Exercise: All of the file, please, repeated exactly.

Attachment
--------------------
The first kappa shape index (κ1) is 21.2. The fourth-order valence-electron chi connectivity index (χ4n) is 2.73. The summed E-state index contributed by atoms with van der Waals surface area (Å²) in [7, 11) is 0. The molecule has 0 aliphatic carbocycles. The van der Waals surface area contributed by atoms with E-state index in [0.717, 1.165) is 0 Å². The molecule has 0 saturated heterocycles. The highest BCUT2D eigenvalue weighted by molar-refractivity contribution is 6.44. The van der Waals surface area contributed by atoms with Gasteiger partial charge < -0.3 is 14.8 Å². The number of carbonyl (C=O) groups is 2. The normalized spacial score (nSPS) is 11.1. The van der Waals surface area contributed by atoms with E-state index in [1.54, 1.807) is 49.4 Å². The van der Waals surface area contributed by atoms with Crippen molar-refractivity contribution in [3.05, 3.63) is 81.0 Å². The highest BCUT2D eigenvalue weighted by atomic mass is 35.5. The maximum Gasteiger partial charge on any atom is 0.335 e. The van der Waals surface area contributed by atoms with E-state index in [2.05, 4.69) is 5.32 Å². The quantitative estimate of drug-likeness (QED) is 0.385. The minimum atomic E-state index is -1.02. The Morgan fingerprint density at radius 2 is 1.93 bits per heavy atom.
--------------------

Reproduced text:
The first kappa shape index (κ1) is 21.2. The fourth-order valence-electron chi connectivity index (χ4n) is 2.73. The summed E-state index contributed by atoms with van der Waals surface area (Å²) in [7, 11) is 0. The molecule has 0 aliphatic carbocycles. The van der Waals surface area contributed by atoms with E-state index in [0.717, 1.165) is 0 Å². The molecule has 0 saturated heterocycles. The highest BCUT2D eigenvalue weighted by molar-refractivity contribution is 6.44. The van der Waals surface area contributed by atoms with Gasteiger partial charge < -0.3 is 14.8 Å². The number of carbonyl (C=O) groups is 2. The normalized spacial score (nSPS) is 11.1. The van der Waals surface area contributed by atoms with E-state index in [1.54, 1.807) is 49.4 Å². The van der Waals surface area contributed by atoms with Crippen molar-refractivity contribution in [3.05, 3.63) is 81.0 Å². The highest BCUT2D eigenvalue weighted by atomic mass is 35.5. The maximum Gasteiger partial charge on any atom is 0.335 e. The van der Waals surface area contributed by atoms with E-state index in [2.05, 4.69) is 5.32 Å². The quantitative estimate of drug-likeness (QED) is 0.385. The minimum atomic E-state index is -1.02. The Morgan fingerprint density at radius 2 is 1.93 bits per heavy atom.